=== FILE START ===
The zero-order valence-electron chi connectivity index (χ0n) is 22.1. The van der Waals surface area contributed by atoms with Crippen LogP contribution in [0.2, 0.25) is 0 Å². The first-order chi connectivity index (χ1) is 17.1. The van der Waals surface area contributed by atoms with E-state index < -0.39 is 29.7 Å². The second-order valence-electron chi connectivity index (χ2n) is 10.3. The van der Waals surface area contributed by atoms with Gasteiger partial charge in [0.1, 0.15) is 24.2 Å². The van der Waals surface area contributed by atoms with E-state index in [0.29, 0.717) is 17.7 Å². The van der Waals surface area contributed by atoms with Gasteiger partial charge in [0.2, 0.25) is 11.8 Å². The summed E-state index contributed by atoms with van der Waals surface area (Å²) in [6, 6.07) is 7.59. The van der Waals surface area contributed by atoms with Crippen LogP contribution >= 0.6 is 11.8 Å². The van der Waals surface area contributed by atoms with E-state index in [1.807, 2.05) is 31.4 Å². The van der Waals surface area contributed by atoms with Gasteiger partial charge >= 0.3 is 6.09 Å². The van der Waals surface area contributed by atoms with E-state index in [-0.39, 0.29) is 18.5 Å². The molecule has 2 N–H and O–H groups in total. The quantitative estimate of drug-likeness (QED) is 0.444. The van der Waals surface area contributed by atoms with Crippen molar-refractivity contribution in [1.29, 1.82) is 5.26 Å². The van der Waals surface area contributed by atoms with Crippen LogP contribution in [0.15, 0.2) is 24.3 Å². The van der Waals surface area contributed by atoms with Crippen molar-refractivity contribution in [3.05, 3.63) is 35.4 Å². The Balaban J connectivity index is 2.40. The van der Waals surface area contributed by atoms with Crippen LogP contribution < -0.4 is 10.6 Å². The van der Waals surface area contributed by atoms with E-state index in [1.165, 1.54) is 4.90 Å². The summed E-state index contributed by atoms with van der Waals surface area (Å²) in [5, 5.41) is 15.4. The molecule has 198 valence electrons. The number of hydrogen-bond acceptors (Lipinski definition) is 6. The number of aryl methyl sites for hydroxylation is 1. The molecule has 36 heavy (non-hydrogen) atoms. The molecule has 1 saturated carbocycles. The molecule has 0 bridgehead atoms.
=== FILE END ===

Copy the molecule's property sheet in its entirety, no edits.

The zero-order valence-electron chi connectivity index (χ0n) is 22.1. The van der Waals surface area contributed by atoms with Crippen LogP contribution in [0.2, 0.25) is 0 Å². The first-order chi connectivity index (χ1) is 17.1. The van der Waals surface area contributed by atoms with E-state index < -0.39 is 29.7 Å². The second-order valence-electron chi connectivity index (χ2n) is 10.3. The van der Waals surface area contributed by atoms with Gasteiger partial charge in [0.1, 0.15) is 24.2 Å². The van der Waals surface area contributed by atoms with E-state index in [0.29, 0.717) is 17.7 Å². The van der Waals surface area contributed by atoms with Gasteiger partial charge in [0.2, 0.25) is 11.8 Å². The summed E-state index contributed by atoms with van der Waals surface area (Å²) in [6, 6.07) is 7.59. The van der Waals surface area contributed by atoms with Crippen LogP contribution >= 0.6 is 11.8 Å². The van der Waals surface area contributed by atoms with E-state index in [1.807, 2.05) is 31.4 Å². The van der Waals surface area contributed by atoms with Gasteiger partial charge >= 0.3 is 6.09 Å². The van der Waals surface area contributed by atoms with E-state index in [-0.39, 0.29) is 18.5 Å². The molecule has 2 N–H and O–H groups in total. The quantitative estimate of drug-likeness (QED) is 0.444. The van der Waals surface area contributed by atoms with Crippen molar-refractivity contribution in [1.29, 1.82) is 5.26 Å². The van der Waals surface area contributed by atoms with Crippen LogP contribution in [0.15, 0.2) is 24.3 Å². The van der Waals surface area contributed by atoms with Crippen molar-refractivity contribution in [3.05, 3.63) is 35.4 Å². The Balaban J connectivity index is 2.40. The van der Waals surface area contributed by atoms with Crippen LogP contribution < -0.4 is 10.6 Å². The van der Waals surface area contributed by atoms with E-state index in [1.165, 1.54) is 4.90 Å². The summed E-state index contributed by atoms with van der Waals surface area (Å²) in [5, 5.41) is 15.4. The molecule has 198 valence electrons. The number of hydrogen-bond acceptors (Lipinski definition) is 6. The number of aryl methyl sites for hydroxylation is 1. The molecule has 36 heavy (non-hydrogen) atoms. The molecule has 1 saturated carbocycles. The molecule has 0 bridgehead atoms.